There is a part of me that will call those places home, places I sorted life out as I walked or ran, watched the seasons change, brought babies home, helped them learn to walk, laid on the couch all day moaning with the stomach flu together, visited church parties and walked with friends and laughed over my cardboard box Yorkshire pudding served with Salmon or my cold custard (oops). 

Life in England wasn't perfect.  I was sick all the time.  We were separated from our family by time zones and distance.  We lost our dear mother only a short time after we returned due to cancer.  My house was frequently a mess (now it's worse, ha ha), as I adjusted to new motherhood, pregnancy, and new motherhood again.  While we were there, I tried to force myself to spend a certain chunk of time with my little ones each day, as I'm trying to do now as part of my project.  It was not easy.  It was hard.  (not hard in the sense that I loved it, it was just hard learning to juggle all of the housework and stuff on top of it)  I resurrected this poem I wrote after we returned.  Isn't it funny, looking back with the clarity only time can give, what it is I remembered most?  Yes, I loved England the country and all her little quirks and beauties and customs.  No mentions of wishing my house were cleaner or that I had chosen more fashionable furniture or something, the things I remember best, the memories that are fondest, are of people, especially my little ones.  It was worth every little sacrifice.

Sorry, this poem is super sentimental, and choppy, and won't always make sense (though it does to me).  But you get the picture.

PS The Elizabeth reference is to my daughters, the first of whom was born in England.  It is in reference to this drawing by Da Vinci, which was (probably still is) hanging in the National Gallery and which I fell in love with.  The Windsor reference refers to our first trip to England, when we were house hunting, and how we fell in love.  So many happy memories there.


Goodbye, Cedar Drive

Goodbye, number 49
Where we brought baby home,

Listened to clickety-clacking trains,
Returned from rambles

With leaf in hand--
And sticks and rocks.

Goodbye little footpath,
Through our forest -- slanting sunshine,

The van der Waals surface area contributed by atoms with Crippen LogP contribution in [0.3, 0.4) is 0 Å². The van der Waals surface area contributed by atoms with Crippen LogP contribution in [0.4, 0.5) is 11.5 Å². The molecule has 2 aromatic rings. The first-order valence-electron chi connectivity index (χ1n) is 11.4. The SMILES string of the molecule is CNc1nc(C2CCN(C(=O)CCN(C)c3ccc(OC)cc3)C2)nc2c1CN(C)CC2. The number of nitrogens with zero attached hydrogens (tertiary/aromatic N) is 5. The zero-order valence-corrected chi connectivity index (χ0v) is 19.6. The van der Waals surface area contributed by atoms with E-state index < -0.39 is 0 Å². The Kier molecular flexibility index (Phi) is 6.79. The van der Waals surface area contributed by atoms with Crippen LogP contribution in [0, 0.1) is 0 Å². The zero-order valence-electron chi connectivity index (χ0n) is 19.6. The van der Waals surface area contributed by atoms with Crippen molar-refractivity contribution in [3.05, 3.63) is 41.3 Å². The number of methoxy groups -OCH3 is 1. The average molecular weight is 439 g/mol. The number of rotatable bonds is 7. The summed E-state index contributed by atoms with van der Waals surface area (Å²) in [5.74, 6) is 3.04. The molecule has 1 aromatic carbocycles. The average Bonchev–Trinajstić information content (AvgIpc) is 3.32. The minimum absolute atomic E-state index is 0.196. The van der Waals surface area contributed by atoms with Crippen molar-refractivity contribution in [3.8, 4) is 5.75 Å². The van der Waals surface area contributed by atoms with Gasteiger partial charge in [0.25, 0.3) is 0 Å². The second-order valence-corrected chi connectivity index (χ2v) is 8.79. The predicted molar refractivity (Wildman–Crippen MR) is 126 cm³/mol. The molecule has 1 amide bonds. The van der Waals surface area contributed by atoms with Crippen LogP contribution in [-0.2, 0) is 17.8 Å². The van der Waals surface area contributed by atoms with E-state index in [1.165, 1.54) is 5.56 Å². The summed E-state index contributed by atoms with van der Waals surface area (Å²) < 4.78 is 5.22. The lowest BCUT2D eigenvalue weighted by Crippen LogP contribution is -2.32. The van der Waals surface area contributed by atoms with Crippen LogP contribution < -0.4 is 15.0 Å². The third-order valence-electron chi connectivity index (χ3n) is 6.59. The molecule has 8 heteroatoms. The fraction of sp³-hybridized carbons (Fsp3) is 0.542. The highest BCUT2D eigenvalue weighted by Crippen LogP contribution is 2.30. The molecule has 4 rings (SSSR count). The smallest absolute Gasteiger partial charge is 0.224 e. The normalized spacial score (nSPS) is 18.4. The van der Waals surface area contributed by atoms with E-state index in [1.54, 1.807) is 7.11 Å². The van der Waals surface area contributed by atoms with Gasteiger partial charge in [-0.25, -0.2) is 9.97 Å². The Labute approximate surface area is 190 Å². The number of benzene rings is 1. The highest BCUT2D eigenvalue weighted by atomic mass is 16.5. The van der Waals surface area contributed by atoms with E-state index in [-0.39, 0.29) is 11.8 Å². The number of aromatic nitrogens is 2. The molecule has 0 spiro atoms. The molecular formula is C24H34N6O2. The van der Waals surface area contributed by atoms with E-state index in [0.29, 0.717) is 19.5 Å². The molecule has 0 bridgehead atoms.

Kade’s “yah” roots,
Skipping down our dirt path,

Leaves trickling down in red and amber,
Old stream,

And bridges of sink or float.
Goodbye park,

Goodbye book truck,
Goodbye little horse trails around

The solitary fat oak tree
We passed in rain,

Under stars,
Early morning mist, and sunshine.

Goodbye church spire,
Little room where we sang to

“Sleeping Bunnies,”
Stroller walks and autumn walks.

Goodbye Sunninghill High Street of donut days,
Walks from work and Stock Exchange,

Goodbye Sunningdale train station,
Waitrose.

Goodbye Ascot,
Where I cried,

The only person in the world,
Because of the perfect life inside me.

Goodbye St. Peters and Frimley,
Where He gave you to me,

Elizabeth.
Goodbye Bracknell,

Coral Reef,
And Sainsburys,

Christmas dinner with the Joneses,
Little drive of swans,

Midsummer Night’s Dream,
And Rudges.

Goodbye little church of friends,
Summer Sundays

Chasing baby across the grass.
Goodbye London,

Where St. Paul's rose
Above me

Over a spanning cable bridge.
Goodbye winding streets,

Trafalgar,
St.James Park,

National Gallery.
Goodbye, Sir Winston,

Presiding thoughtfully over
Parliament’s golden spire,

Goodbye English countryside,
We loved your cottages,

Ivy,
Garden walls.

Goodbye
Winding cobblestone

Streets,
Climbing roses,

And ancient thatched roofs.
Goodbye creaking streets,

Bending into
Surprise endings.

Goodbye Windsor,
Happy wanderings,

Family days,
Queenly Mc’D’s,

Doll houses,
Bustling shops.

Goodbye, Queen Victoria
And a Christmas tuba

Under twinkly pine garlands.
Goodbye Great Park,

We loved your ancient trees,
Your promises,

Your Long Walk,
And your silent Copper Horse.

You were our
First

Love.


Tell me, how do you carve out time for your little ones? Share your secret.

Monday, December 3, 2012

This Month (8)

I'm going to take a few days and research discipline. Then I'll let you know my specific goals for this month.


Enjoy these photos.  First one is on the way to Thanksgiving #2.  I thought she looked so cute I made her sit for a quick photo.

This is at Grandma's house during Thanksgiving #2.

How was your weekend?